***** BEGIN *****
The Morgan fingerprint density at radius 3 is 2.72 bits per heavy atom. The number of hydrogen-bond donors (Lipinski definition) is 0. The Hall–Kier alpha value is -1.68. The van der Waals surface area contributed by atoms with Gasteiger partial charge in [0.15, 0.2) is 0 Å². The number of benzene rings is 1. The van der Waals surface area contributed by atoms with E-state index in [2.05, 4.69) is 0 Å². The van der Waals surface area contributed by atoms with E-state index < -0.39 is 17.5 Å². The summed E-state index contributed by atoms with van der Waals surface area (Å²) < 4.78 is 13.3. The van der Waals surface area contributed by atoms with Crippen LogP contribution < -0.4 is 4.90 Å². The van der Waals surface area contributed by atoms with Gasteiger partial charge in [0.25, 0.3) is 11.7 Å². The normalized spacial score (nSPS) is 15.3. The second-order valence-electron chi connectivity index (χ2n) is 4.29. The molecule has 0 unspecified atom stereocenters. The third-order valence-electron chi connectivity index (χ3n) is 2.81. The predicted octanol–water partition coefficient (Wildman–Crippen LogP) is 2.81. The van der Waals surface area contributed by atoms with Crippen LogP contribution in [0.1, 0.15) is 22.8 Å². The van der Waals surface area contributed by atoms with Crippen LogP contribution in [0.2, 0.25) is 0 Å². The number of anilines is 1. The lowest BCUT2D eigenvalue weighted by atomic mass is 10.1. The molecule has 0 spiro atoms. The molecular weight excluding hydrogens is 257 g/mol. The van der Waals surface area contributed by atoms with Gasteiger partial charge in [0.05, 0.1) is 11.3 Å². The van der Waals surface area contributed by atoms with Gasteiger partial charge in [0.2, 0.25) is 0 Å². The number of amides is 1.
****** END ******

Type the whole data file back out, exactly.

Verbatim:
The Morgan fingerprint density at radius 3 is 2.72 bits per heavy atom. The number of hydrogen-bond donors (Lipinski definition) is 0. The Hall–Kier alpha value is -1.68. The van der Waals surface area contributed by atoms with Gasteiger partial charge in [0.15, 0.2) is 0 Å². The number of benzene rings is 1. The van der Waals surface area contributed by atoms with E-state index in [2.05, 4.69) is 0 Å². The van der Waals surface area contributed by atoms with E-state index < -0.39 is 17.5 Å². The summed E-state index contributed by atoms with van der Waals surface area (Å²) < 4.78 is 13.3. The van der Waals surface area contributed by atoms with Crippen LogP contribution < -0.4 is 4.90 Å². The van der Waals surface area contributed by atoms with Gasteiger partial charge in [0.25, 0.3) is 11.7 Å². The normalized spacial score (nSPS) is 15.3. The second-order valence-electron chi connectivity index (χ2n) is 4.29. The molecule has 0 unspecified atom stereocenters. The third-order valence-electron chi connectivity index (χ3n) is 2.81. The predicted octanol–water partition coefficient (Wildman–Crippen LogP) is 2.81. The van der Waals surface area contributed by atoms with Crippen LogP contribution in [0.1, 0.15) is 22.8 Å². The van der Waals surface area contributed by atoms with Crippen LogP contribution in [0.2, 0.25) is 0 Å². The number of anilines is 1. The lowest BCUT2D eigenvalue weighted by atomic mass is 10.1. The molecule has 0 spiro atoms. The molecular weight excluding hydrogens is 257 g/mol. The van der Waals surface area contributed by atoms with Gasteiger partial charge in [0.05, 0.1) is 11.3 Å². The van der Waals surface area contributed by atoms with Gasteiger partial charge in [0.2, 0.25) is 0 Å². The number of amides is 1.